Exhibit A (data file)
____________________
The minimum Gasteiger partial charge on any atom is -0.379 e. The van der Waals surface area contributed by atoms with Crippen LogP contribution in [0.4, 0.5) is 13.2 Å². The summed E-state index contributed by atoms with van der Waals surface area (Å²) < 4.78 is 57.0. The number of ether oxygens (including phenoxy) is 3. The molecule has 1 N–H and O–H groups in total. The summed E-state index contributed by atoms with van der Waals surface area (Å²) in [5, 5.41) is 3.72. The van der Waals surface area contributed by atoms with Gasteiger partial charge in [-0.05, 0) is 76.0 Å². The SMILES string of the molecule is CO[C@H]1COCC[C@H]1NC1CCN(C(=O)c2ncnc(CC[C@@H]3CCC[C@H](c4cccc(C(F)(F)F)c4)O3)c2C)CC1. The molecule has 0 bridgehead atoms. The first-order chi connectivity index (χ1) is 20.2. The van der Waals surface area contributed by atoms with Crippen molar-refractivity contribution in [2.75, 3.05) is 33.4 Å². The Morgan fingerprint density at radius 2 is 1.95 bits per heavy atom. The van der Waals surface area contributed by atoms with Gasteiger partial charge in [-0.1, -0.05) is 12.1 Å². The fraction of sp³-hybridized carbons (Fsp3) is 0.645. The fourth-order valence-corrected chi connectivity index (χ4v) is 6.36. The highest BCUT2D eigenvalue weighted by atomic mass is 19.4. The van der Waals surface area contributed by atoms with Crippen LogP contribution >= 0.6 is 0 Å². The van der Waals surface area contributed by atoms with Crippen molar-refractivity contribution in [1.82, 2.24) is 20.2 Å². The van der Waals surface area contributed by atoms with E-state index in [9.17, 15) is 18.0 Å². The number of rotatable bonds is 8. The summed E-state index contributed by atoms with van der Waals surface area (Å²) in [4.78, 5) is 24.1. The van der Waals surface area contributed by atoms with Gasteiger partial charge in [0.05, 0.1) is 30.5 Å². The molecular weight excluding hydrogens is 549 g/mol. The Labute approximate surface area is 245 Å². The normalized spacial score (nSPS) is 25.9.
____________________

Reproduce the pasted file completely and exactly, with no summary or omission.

The minimum Gasteiger partial charge on any atom is -0.379 e. The van der Waals surface area contributed by atoms with Crippen LogP contribution in [0.4, 0.5) is 13.2 Å². The summed E-state index contributed by atoms with van der Waals surface area (Å²) < 4.78 is 57.0. The number of ether oxygens (including phenoxy) is 3. The molecule has 1 N–H and O–H groups in total. The summed E-state index contributed by atoms with van der Waals surface area (Å²) in [5, 5.41) is 3.72. The van der Waals surface area contributed by atoms with Gasteiger partial charge in [-0.05, 0) is 76.0 Å². The SMILES string of the molecule is CO[C@H]1COCC[C@H]1NC1CCN(C(=O)c2ncnc(CC[C@@H]3CCC[C@H](c4cccc(C(F)(F)F)c4)O3)c2C)CC1. The molecule has 0 bridgehead atoms. The first-order chi connectivity index (χ1) is 20.2. The van der Waals surface area contributed by atoms with Crippen molar-refractivity contribution in [2.75, 3.05) is 33.4 Å². The Morgan fingerprint density at radius 2 is 1.95 bits per heavy atom. The van der Waals surface area contributed by atoms with Gasteiger partial charge in [-0.1, -0.05) is 12.1 Å². The fraction of sp³-hybridized carbons (Fsp3) is 0.645. The fourth-order valence-corrected chi connectivity index (χ4v) is 6.36. The highest BCUT2D eigenvalue weighted by atomic mass is 19.4. The van der Waals surface area contributed by atoms with Crippen LogP contribution >= 0.6 is 0 Å². The van der Waals surface area contributed by atoms with Crippen molar-refractivity contribution in [1.82, 2.24) is 20.2 Å². The van der Waals surface area contributed by atoms with E-state index in [9.17, 15) is 18.0 Å². The number of rotatable bonds is 8. The summed E-state index contributed by atoms with van der Waals surface area (Å²) in [4.78, 5) is 24.1. The van der Waals surface area contributed by atoms with Gasteiger partial charge in [0.05, 0.1) is 30.5 Å². The molecular weight excluding hydrogens is 549 g/mol. The Labute approximate surface area is 245 Å². The normalized spacial score (nSPS) is 25.9.